Prior tabletop wargames that also portrayed China as the central adversary had similar outcomes and prompted similar discussions within the Pentagon. Earlier this year, Air Force Lieutenant General Clint Hinote, the service's Deputy Chief of Staff for Strategy, Integration, and Requirements, stated that “we should never play this war game scenario [of a Chinese attack on Taiwan] again, because we know what is going to happen. [...] The definitive answer if the U.S. military doesn’t change course is that we’re going to lose fast.” Hinote even added that the F-35 would essentially be useless in such a conflict, and that “Every fighter that rolls off the line today is a fighter that we wouldn’t even bother putting into these scenarios.”
The new Expanded Maneuver concept outlined by General Hyten contains four key directives for the services to integrate in order to better compete on the battlefield of today: contested logistics, joint fires, Joint All-Domain Command and Control, and information advantage. These aren’t necessarily new ideas, and in fact, build on initiatives that have already been in development.
Contested logistics in this sense refers to finding new concepts for keeping warfighters stocked with fuel and other supplies no matter where they are operating. This would also include being able to defend logistics assets and requiring logistic units to possibly have to fight their way to forward areas. Several initiatives along these lines are already in progress. The U.S. Army, for one, has explored new ideas in recent years that would see combat brigades be able to operate for a whole week without resupply. The Air Force is also pursuing a “Rocket Cargo” concept that aims to be able to put 100 tons of cargo anywhere on Earth within an hour using rocket technologies already available on the commercial market.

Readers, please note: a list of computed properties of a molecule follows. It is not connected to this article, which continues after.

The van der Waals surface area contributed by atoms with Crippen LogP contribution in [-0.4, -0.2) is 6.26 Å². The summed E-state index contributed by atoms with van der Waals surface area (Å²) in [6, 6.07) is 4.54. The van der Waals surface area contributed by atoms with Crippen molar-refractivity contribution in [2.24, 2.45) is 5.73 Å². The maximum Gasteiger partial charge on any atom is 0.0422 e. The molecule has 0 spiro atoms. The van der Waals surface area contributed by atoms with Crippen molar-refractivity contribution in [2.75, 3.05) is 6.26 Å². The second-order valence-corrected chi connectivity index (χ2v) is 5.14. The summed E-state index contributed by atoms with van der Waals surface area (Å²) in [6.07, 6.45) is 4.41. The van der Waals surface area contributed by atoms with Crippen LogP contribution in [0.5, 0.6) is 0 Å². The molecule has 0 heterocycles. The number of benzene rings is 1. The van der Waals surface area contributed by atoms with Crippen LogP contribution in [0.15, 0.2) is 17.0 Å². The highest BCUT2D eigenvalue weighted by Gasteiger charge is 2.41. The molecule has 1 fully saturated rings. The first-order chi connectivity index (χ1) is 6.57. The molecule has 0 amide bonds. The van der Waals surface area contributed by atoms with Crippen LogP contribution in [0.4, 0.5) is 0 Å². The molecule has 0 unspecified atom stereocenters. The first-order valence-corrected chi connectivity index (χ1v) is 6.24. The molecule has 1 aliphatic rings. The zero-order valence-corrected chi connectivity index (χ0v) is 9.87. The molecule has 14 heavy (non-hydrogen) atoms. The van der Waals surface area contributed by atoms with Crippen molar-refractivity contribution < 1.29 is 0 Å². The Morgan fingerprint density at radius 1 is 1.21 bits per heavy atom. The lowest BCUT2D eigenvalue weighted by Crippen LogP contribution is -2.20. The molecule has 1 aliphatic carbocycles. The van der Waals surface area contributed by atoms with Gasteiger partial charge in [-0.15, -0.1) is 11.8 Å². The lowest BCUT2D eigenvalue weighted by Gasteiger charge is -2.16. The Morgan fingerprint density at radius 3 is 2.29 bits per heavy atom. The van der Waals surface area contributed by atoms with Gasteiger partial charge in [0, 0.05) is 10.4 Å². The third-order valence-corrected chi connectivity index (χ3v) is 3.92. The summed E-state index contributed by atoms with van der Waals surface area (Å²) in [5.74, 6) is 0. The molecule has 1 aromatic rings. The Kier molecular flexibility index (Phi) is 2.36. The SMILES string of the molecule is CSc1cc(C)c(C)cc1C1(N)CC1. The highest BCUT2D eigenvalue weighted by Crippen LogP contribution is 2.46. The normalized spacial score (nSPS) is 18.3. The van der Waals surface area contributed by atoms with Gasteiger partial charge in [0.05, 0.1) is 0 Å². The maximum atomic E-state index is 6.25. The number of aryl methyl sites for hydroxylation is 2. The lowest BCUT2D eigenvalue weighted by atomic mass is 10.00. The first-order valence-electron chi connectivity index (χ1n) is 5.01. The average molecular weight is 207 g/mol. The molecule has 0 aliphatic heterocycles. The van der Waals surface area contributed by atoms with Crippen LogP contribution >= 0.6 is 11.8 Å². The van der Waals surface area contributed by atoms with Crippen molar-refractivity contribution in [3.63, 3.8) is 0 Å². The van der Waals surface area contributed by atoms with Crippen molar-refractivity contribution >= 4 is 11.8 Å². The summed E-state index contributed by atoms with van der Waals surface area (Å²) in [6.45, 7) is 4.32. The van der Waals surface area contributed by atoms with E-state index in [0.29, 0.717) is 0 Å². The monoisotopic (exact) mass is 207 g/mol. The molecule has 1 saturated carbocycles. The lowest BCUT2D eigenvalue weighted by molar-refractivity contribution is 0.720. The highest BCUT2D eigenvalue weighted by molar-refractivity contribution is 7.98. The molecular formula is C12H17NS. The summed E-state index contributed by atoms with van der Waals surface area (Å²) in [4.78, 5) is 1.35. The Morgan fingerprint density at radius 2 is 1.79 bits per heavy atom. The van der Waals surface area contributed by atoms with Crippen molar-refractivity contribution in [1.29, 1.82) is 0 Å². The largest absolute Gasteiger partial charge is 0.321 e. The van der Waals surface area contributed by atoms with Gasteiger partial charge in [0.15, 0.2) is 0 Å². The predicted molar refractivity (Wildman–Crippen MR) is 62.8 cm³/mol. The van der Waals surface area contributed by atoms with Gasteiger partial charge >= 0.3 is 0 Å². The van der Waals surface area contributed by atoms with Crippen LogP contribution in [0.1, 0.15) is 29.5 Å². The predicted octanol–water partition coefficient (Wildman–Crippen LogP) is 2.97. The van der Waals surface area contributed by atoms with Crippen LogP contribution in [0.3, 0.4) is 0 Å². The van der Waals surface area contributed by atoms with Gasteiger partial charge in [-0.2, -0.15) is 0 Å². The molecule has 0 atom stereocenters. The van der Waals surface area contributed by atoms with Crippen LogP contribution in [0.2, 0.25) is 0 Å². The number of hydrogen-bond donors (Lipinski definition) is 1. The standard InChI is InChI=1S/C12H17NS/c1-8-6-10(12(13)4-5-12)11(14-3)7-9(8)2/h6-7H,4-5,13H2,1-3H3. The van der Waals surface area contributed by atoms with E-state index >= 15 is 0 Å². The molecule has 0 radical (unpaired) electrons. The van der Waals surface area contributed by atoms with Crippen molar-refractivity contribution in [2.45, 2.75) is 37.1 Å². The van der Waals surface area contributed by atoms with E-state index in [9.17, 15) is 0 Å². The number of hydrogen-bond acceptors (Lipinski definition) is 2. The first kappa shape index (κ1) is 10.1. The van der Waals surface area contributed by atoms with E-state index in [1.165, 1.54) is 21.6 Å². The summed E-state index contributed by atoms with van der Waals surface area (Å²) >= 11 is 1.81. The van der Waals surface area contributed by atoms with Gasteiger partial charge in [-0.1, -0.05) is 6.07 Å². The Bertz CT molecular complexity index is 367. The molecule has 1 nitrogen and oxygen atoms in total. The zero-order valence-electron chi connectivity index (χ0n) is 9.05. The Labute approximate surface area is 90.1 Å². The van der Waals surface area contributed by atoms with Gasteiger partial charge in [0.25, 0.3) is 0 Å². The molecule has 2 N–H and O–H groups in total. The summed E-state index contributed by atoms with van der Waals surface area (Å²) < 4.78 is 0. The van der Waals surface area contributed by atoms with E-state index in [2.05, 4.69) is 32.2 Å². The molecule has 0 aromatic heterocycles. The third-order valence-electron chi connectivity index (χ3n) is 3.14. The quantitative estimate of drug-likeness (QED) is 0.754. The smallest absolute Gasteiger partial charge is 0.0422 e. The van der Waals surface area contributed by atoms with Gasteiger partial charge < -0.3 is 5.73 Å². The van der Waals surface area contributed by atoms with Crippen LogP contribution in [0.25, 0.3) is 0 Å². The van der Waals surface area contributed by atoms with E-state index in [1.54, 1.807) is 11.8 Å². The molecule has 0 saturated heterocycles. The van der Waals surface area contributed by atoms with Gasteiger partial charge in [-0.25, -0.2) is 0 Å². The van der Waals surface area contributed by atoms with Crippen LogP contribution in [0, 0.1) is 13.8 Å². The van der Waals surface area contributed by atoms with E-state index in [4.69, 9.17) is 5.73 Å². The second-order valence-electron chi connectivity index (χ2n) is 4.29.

Hyten also expanded on how the concept of joint fires is integral to his Expanded Maneuver vision. “You have to aggregate to mass fires, but it doesn't have to be a physical aggregation,” Hyten said. “It could be a virtual aggregation for multiple domains; acting at the same time under a single command structure allows the fires to come in on anybody. It allows you to disaggregate to survive.” Hyten admitted that joint fires is “unbelievably difficult to do.”
Still, this concept has been explored in the past. The Marine Corps, for one, has eyed using combat units spread out in small boats as opposed to using centralized larger ships, largely based on lessons learned from wargaming. The Air Force has also tested using F-35s to cue artillery strikes, allowing it to remain undetected by not engaging threats directly while still using its sensors to identify and mark targets. Larger, more distributed live-fire tests of similar concepts have been conducted involving assets simultaneously on the ground, in the air, and in space.